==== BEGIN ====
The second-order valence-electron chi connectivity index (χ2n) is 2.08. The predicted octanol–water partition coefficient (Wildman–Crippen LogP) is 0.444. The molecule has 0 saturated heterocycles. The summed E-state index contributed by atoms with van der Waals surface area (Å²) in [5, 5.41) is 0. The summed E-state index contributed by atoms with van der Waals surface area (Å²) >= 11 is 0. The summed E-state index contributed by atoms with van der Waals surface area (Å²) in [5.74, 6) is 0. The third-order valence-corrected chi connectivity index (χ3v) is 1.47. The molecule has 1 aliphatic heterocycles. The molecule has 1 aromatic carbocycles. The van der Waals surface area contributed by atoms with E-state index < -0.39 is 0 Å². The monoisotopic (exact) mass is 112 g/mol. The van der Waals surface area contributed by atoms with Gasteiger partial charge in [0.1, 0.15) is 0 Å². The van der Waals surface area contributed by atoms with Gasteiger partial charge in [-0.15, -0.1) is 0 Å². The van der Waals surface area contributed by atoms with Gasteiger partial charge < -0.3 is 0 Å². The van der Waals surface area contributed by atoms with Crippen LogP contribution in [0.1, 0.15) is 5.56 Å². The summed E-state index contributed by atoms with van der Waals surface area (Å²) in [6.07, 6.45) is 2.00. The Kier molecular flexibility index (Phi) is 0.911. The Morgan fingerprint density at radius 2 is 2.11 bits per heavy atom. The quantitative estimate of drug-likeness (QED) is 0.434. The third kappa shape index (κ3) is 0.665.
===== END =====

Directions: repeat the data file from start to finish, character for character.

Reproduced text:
The second-order valence-electron chi connectivity index (χ2n) is 2.08. The predicted octanol–water partition coefficient (Wildman–Crippen LogP) is 0.444. The molecule has 0 saturated heterocycles. The summed E-state index contributed by atoms with van der Waals surface area (Å²) in [5, 5.41) is 0. The summed E-state index contributed by atoms with van der Waals surface area (Å²) >= 11 is 0. The summed E-state index contributed by atoms with van der Waals surface area (Å²) in [5.74, 6) is 0. The third-order valence-corrected chi connectivity index (χ3v) is 1.47. The molecule has 1 aliphatic heterocycles. The molecule has 1 aromatic carbocycles. The van der Waals surface area contributed by atoms with E-state index < -0.39 is 0 Å². The monoisotopic (exact) mass is 112 g/mol. The van der Waals surface area contributed by atoms with Gasteiger partial charge in [0.1, 0.15) is 0 Å². The van der Waals surface area contributed by atoms with Gasteiger partial charge in [-0.15, -0.1) is 0 Å². The van der Waals surface area contributed by atoms with Gasteiger partial charge < -0.3 is 0 Å². The van der Waals surface area contributed by atoms with Crippen LogP contribution in [0.1, 0.15) is 5.56 Å². The summed E-state index contributed by atoms with van der Waals surface area (Å²) in [6.07, 6.45) is 2.00. The Kier molecular flexibility index (Phi) is 0.911. The Morgan fingerprint density at radius 2 is 2.11 bits per heavy atom. The quantitative estimate of drug-likeness (QED) is 0.434. The third kappa shape index (κ3) is 0.665.